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10 Books To Read, As Told By A Journalism Major

Whether you’re looking for something to relax with, or are making “reading more” a new year’s resolution, there are always perks to reading. I love that you can delve into another world and live the lives of hundreds of new people just by turning some pages. With help from various sources, and my personal experiences, I’ve compiled a list of must-read books. This list is in no particular order because all of the books were too good to try to scale in numerical order!

1. Adulting: How to become a Grown-Up in 468 Easy(ish) Steps, Kelly Williams Brown
This book is exactly what it sounds like – a how-to guide on how to be, and function like an adult. Have you ever had to call your mom from college, because you didn’t know how to make real food, let alone Kraft-Dinner? Because I’ve done that before. Have you ever taken a photo of the washing machine in your building and texted it to your mom because she did your laundry until you moved out when you were 18? My older sister did as soon as she left for college. I know this book sounds absolutely absurd, and like it couldn’t be useful at all, but it surprisingly is! Based on Kelly William Brown’s popular blog, ADULTING makes the “real worl” approachable, and manageable. Some things you’ll find in the book is: • What to check for when renting a new apartment-Not just the nearby bars, but the faucets and stove, among other things. • The secret to finding a mechanic you love-Or, more realistically, one that will not rob you blind. • Tackling your bills and your debt

2. Taking as Fast as I can: From Gilmore Girls to Gilmore Girls (and Everything in Between), Lauren Graham
A New York Times bestseller, Talking as Fast as I can, is a must read! If you’re a Gilmore Girl fan, there is no doubt that you were probably anxiously awaiting the revival to come to Netflix on November 25th. Now, you can read a collection of personal essays by Lauren Graham (Lorelei Gilmore!) where she reveals stories about life, love and working as a women in Hollywood – and who doesn’t want a little behind-the-scenes look into what it was like filming the Gilmore Girls revival?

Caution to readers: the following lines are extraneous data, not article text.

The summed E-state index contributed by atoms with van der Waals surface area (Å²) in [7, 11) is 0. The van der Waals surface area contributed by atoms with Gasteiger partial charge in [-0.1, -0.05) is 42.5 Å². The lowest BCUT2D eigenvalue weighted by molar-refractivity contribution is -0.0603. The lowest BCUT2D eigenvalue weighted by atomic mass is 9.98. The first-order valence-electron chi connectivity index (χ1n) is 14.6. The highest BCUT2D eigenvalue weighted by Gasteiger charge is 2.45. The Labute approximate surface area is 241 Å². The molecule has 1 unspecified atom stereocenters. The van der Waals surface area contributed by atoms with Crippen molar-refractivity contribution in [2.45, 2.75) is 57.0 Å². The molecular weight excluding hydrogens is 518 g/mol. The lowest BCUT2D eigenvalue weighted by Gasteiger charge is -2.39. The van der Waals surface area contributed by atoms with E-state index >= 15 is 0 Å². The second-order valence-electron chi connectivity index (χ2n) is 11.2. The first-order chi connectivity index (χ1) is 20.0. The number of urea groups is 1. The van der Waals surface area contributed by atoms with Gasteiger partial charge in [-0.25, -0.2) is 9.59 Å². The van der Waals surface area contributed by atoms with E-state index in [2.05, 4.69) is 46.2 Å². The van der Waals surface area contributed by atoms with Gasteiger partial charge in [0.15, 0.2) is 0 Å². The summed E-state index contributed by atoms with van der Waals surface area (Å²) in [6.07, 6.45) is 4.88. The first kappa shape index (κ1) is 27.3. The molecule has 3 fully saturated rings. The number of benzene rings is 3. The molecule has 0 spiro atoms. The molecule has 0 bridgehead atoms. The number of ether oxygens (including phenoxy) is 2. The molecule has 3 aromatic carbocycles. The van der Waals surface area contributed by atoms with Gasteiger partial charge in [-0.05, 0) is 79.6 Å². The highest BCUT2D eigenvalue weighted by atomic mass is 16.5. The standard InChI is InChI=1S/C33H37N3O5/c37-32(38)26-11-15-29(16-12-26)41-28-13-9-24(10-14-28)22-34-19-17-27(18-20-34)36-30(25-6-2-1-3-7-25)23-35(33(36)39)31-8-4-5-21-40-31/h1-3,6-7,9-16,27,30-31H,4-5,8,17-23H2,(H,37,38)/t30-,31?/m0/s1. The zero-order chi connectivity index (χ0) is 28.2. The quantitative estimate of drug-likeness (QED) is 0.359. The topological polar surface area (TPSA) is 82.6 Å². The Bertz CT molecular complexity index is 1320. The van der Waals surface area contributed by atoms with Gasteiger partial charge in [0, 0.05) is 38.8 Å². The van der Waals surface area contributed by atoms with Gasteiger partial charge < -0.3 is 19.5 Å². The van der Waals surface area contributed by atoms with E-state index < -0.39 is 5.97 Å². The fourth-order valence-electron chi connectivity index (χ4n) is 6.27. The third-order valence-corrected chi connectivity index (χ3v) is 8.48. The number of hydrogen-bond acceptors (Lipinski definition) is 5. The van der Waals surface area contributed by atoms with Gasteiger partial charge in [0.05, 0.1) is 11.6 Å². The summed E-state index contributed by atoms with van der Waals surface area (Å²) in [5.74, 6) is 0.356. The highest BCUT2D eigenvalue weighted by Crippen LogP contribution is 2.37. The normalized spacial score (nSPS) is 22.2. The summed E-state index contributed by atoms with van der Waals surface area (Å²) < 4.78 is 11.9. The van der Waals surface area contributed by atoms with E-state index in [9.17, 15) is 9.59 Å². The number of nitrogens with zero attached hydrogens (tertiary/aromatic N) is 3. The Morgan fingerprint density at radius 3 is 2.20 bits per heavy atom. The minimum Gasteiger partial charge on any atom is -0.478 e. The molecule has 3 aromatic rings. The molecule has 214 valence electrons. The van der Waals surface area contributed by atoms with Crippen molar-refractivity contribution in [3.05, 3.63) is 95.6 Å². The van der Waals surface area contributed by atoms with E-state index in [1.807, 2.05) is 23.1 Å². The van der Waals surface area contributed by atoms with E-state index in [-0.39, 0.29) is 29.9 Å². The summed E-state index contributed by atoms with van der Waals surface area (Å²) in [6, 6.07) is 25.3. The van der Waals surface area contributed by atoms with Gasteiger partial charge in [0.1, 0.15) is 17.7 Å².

3. Fantastic Beasts and Where to Find them: The Original Screenplay, J.K Rowling
Growing up, I was addicted to Harry Potter. I’ve noticed that right now we’re in that strange no man’s land of people old enough to remember the first release of the Philosopher’s Stone (guilty.) and those who were far too young to be involved in the craze – but thankfully, J.K Rowling has opened the world of magic to us unworthy muggles again! I may be a bit biased, and super nerding out, but I highly recommened Fantastic Beasts. It was such an easy read, and was filled with quick wit and plenty pages of great humour (if you like sarcasm like myself, you’ll definitely be a fan of Jacob!) For those of you who were Harry Potter fans – the whole concept of Albus’ deceased sister makes so much more sense now! You have to read it!

4. The Girl On The Train, Paula Hawkins
With the recent release of this movie in theatres, this 2015 bestseller resurfaces as a must-read. An Excerpt from Chapters Indigo reads “Three women, three men, connected through marriage or infidelity. Each is to blame for something. But only one is a killer in this #1 New York Times bestselling psychological thriller about human frailty and obsession.”

5. The Book Thief, Markus Zusak
The Book Thief is about a foster child who lives in Germany at the beginning of World War II. With the help of her accordion-playing foster father, she learns to read and shares her stolen books with her neighbors during bombing raids as well as with the Jewish man hidden in her basement. The Book Thief is an absolutely heartbreaking read (but an amazing one) that reminds us of the importance of books, and how they have the ability to feed our souls.

6. The Girl Who Came Home, Hazel Gaynor